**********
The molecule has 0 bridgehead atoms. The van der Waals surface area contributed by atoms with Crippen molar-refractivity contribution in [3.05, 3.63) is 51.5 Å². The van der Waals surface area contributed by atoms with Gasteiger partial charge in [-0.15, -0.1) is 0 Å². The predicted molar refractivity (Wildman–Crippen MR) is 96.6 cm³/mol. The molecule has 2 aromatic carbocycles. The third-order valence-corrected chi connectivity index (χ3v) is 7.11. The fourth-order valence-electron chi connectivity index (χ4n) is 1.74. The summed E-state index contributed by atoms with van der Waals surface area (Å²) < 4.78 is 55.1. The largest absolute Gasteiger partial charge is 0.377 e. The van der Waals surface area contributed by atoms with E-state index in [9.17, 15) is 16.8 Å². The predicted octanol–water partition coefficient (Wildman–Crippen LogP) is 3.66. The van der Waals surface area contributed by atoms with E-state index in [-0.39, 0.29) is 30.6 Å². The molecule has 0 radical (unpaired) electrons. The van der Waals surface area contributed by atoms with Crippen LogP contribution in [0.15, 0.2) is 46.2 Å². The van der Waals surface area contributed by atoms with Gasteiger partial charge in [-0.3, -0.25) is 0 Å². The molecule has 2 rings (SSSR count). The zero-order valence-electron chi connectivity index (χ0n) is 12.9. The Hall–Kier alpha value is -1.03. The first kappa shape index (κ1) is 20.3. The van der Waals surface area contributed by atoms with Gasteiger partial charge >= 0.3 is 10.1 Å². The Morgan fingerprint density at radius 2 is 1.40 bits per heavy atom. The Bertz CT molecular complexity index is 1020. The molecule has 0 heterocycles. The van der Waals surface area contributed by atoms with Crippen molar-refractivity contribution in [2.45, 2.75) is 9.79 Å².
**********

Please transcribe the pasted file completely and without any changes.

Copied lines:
The molecule has 0 bridgehead atoms. The van der Waals surface area contributed by atoms with Crippen molar-refractivity contribution in [3.05, 3.63) is 51.5 Å². The van der Waals surface area contributed by atoms with Gasteiger partial charge in [-0.15, -0.1) is 0 Å². The predicted molar refractivity (Wildman–Crippen MR) is 96.6 cm³/mol. The molecule has 2 aromatic carbocycles. The third-order valence-corrected chi connectivity index (χ3v) is 7.11. The fourth-order valence-electron chi connectivity index (χ4n) is 1.74. The summed E-state index contributed by atoms with van der Waals surface area (Å²) < 4.78 is 55.1. The largest absolute Gasteiger partial charge is 0.377 e. The van der Waals surface area contributed by atoms with E-state index in [9.17, 15) is 16.8 Å². The predicted octanol–water partition coefficient (Wildman–Crippen LogP) is 3.66. The van der Waals surface area contributed by atoms with E-state index in [-0.39, 0.29) is 30.6 Å². The molecule has 0 radical (unpaired) electrons. The van der Waals surface area contributed by atoms with Crippen LogP contribution in [0.15, 0.2) is 46.2 Å². The van der Waals surface area contributed by atoms with Gasteiger partial charge in [-0.3, -0.25) is 0 Å². The molecule has 2 rings (SSSR count). The zero-order valence-electron chi connectivity index (χ0n) is 12.9. The Hall–Kier alpha value is -1.03. The first kappa shape index (κ1) is 20.3. The van der Waals surface area contributed by atoms with Gasteiger partial charge >= 0.3 is 10.1 Å². The Morgan fingerprint density at radius 2 is 1.40 bits per heavy atom. The Bertz CT molecular complexity index is 1020. The molecule has 0 heterocycles. The van der Waals surface area contributed by atoms with Crippen molar-refractivity contribution in [2.45, 2.75) is 9.79 Å².